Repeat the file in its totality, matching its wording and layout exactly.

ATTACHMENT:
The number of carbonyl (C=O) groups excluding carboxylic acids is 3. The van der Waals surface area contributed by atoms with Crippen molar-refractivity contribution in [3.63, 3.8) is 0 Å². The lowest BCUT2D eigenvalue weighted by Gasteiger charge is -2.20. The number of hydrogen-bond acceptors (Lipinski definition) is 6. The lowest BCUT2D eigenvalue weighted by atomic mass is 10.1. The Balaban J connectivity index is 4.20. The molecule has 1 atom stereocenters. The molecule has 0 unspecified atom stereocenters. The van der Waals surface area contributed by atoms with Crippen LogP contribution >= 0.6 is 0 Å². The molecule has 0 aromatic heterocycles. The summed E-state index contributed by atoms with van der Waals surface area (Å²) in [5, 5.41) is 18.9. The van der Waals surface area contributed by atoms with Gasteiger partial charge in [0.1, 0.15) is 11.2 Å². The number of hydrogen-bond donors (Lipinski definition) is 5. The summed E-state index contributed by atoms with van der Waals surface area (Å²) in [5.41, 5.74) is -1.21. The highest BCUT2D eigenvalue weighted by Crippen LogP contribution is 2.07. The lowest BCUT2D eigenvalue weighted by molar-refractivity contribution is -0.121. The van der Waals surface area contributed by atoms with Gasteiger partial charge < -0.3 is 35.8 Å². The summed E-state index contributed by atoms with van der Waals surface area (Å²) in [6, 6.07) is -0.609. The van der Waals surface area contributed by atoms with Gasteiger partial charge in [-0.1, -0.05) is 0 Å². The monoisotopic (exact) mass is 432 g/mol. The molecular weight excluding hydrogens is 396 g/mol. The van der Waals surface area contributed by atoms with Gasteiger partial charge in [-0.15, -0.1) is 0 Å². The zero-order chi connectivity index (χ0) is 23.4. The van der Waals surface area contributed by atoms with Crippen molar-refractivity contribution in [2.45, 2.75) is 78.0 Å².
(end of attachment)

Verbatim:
The number of carbonyl (C=O) groups excluding carboxylic acids is 3. The van der Waals surface area contributed by atoms with Crippen molar-refractivity contribution in [3.63, 3.8) is 0 Å². The lowest BCUT2D eigenvalue weighted by Gasteiger charge is -2.20. The number of hydrogen-bond acceptors (Lipinski definition) is 6. The lowest BCUT2D eigenvalue weighted by atomic mass is 10.1. The Balaban J connectivity index is 4.20. The molecule has 1 atom stereocenters. The molecule has 0 unspecified atom stereocenters. The van der Waals surface area contributed by atoms with Crippen LogP contribution >= 0.6 is 0 Å². The molecule has 0 aromatic heterocycles. The summed E-state index contributed by atoms with van der Waals surface area (Å²) in [5, 5.41) is 18.9. The van der Waals surface area contributed by atoms with Gasteiger partial charge in [0.1, 0.15) is 11.2 Å². The number of hydrogen-bond donors (Lipinski definition) is 5. The summed E-state index contributed by atoms with van der Waals surface area (Å²) in [5.41, 5.74) is -1.21. The highest BCUT2D eigenvalue weighted by Crippen LogP contribution is 2.07. The lowest BCUT2D eigenvalue weighted by molar-refractivity contribution is -0.121. The van der Waals surface area contributed by atoms with Gasteiger partial charge < -0.3 is 35.8 Å². The summed E-state index contributed by atoms with van der Waals surface area (Å²) in [6, 6.07) is -0.609. The van der Waals surface area contributed by atoms with Gasteiger partial charge in [-0.1, -0.05) is 0 Å². The monoisotopic (exact) mass is 432 g/mol. The molecular weight excluding hydrogens is 396 g/mol. The van der Waals surface area contributed by atoms with Gasteiger partial charge in [-0.15, -0.1) is 0 Å². The zero-order chi connectivity index (χ0) is 23.4. The van der Waals surface area contributed by atoms with Crippen molar-refractivity contribution in [2.45, 2.75) is 78.0 Å².